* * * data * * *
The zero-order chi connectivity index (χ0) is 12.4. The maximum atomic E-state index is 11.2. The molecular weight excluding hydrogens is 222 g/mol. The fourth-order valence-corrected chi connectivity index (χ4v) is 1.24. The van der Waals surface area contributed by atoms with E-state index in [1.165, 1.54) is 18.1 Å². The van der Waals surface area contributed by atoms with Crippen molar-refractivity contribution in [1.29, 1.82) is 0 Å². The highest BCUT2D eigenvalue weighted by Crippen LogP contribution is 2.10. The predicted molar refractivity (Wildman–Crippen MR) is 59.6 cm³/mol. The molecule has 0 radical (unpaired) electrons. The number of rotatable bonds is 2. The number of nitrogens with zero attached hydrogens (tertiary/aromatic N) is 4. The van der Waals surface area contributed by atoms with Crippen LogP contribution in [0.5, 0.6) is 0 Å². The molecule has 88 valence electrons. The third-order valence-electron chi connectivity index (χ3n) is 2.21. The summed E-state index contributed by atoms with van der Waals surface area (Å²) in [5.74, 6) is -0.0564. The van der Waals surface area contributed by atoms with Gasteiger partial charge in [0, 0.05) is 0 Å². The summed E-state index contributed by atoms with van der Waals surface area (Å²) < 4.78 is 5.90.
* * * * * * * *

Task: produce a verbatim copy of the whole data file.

The zero-order chi connectivity index (χ0) is 12.4. The maximum atomic E-state index is 11.2. The molecular weight excluding hydrogens is 222 g/mol. The fourth-order valence-corrected chi connectivity index (χ4v) is 1.24. The van der Waals surface area contributed by atoms with E-state index in [1.165, 1.54) is 18.1 Å². The van der Waals surface area contributed by atoms with Crippen molar-refractivity contribution in [1.29, 1.82) is 0 Å². The highest BCUT2D eigenvalue weighted by Crippen LogP contribution is 2.10. The predicted molar refractivity (Wildman–Crippen MR) is 59.6 cm³/mol. The molecule has 0 radical (unpaired) electrons. The number of rotatable bonds is 2. The number of nitrogens with zero attached hydrogens (tertiary/aromatic N) is 4. The van der Waals surface area contributed by atoms with Crippen LogP contribution in [0.5, 0.6) is 0 Å². The molecule has 88 valence electrons. The third-order valence-electron chi connectivity index (χ3n) is 2.21. The summed E-state index contributed by atoms with van der Waals surface area (Å²) in [5.74, 6) is -0.0564. The van der Waals surface area contributed by atoms with Gasteiger partial charge in [0, 0.05) is 0 Å². The summed E-state index contributed by atoms with van der Waals surface area (Å²) < 4.78 is 5.90.